The wavelength of the LED’s I am using poses no risk at all. They all form part of the visible spectrum so do not carry enough energy to ionise any bodily cells. This investigation therefore requires nothing in the way of safety equipment.


My investigation makes use of a photovoltaic solar cell, which works by having its electrons ‘knocked loose by photons’. The photons break apart electron-hole pairs, with each photon freeing exactly one electron. This provides current, and the cells electric field provides the voltage.

The more photons aimed at the cell the more electrons will be released; hence we have the commonly stated metric that the brighter the day, the more volts are produced by the solar panel. However, what I am investigating is how fast the electrons are freed from their bonds when given photons of higher energy (smaller wavelength).

I am unsure what to expect from the results of this experiment. Common sense dictates that the higher the photon energy, the faster the electrons will be released from their bonds. Ultimately, my level of physics knowledge is not advanced enough to be able to propose any hypothesis.  What I am expecting, are lower response times from the cell as the wavelength increases. Looking at spectral response graphs of various solar panels, it is apparent that lower voltages arise from lower wavelengths. What I do not know is how fast the cells will reach these nominal output voltages.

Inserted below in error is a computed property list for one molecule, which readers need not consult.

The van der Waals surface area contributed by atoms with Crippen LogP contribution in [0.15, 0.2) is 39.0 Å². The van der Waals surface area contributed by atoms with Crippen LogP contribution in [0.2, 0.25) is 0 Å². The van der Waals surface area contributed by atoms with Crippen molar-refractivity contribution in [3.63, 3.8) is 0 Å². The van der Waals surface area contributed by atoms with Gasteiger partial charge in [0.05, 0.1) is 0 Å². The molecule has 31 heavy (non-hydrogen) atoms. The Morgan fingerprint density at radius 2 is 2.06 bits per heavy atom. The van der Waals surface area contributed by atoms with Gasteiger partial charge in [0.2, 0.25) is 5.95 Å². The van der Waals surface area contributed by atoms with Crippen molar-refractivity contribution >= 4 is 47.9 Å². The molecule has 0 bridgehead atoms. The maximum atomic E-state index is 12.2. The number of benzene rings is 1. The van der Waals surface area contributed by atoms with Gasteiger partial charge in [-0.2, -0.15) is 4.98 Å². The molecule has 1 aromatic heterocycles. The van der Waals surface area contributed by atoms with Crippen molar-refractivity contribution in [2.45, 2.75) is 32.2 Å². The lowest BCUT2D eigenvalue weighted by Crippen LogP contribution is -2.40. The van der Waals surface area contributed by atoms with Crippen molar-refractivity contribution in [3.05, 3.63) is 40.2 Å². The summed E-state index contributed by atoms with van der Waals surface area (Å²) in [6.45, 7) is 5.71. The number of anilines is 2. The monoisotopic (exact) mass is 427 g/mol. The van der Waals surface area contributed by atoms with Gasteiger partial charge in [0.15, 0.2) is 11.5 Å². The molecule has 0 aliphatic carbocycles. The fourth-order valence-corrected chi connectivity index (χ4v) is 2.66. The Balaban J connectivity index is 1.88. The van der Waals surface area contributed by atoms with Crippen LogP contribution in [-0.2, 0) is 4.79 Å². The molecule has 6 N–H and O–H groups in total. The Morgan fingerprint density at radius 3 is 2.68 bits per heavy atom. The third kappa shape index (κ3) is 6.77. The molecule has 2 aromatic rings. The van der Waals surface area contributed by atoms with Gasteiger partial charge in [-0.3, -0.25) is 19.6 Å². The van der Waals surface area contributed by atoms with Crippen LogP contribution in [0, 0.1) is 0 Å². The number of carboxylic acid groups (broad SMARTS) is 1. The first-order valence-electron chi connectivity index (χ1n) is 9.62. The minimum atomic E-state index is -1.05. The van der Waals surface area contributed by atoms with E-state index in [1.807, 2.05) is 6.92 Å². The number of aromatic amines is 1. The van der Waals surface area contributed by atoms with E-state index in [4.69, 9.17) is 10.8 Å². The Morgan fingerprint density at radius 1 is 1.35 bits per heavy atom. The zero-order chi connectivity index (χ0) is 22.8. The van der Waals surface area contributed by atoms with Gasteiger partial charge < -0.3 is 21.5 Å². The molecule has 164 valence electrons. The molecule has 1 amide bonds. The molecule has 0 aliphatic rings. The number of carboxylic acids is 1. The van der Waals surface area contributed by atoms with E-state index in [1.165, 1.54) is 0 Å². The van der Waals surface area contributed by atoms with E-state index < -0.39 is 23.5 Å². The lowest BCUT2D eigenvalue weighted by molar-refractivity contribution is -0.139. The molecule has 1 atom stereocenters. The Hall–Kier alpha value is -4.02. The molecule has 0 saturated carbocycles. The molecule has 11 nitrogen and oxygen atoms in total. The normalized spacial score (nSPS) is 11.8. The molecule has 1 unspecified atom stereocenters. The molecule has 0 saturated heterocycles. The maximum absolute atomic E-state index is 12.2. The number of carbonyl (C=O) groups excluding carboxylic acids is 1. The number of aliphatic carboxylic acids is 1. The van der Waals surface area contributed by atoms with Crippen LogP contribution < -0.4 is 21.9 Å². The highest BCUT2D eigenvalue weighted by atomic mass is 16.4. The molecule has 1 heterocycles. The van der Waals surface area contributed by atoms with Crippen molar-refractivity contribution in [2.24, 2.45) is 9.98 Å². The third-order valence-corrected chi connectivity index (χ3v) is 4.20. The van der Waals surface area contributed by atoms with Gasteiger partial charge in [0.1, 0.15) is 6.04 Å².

The quantities we are working with are, by their very nature, extremely small; response times from solar cells can range between 0.5 and 4 milliseconds. Instantly this dictates that the investigation can’t have any human input, instead requiring specially configured logging equipment. When evaluating what would be required, there were two routes I could have chosen:

The first involved triggering a light source and starting a voltage logger simultaneously. My experiences with the schools provided GLX data logger indicated that a manual trigger was impossible without soldering a momentary push switch to the devices ‘Play’ button circuit board contacts. The GLX also seemed to have some degree of delay associated with pushing the ‘Play’ button, and data logging actually beginning.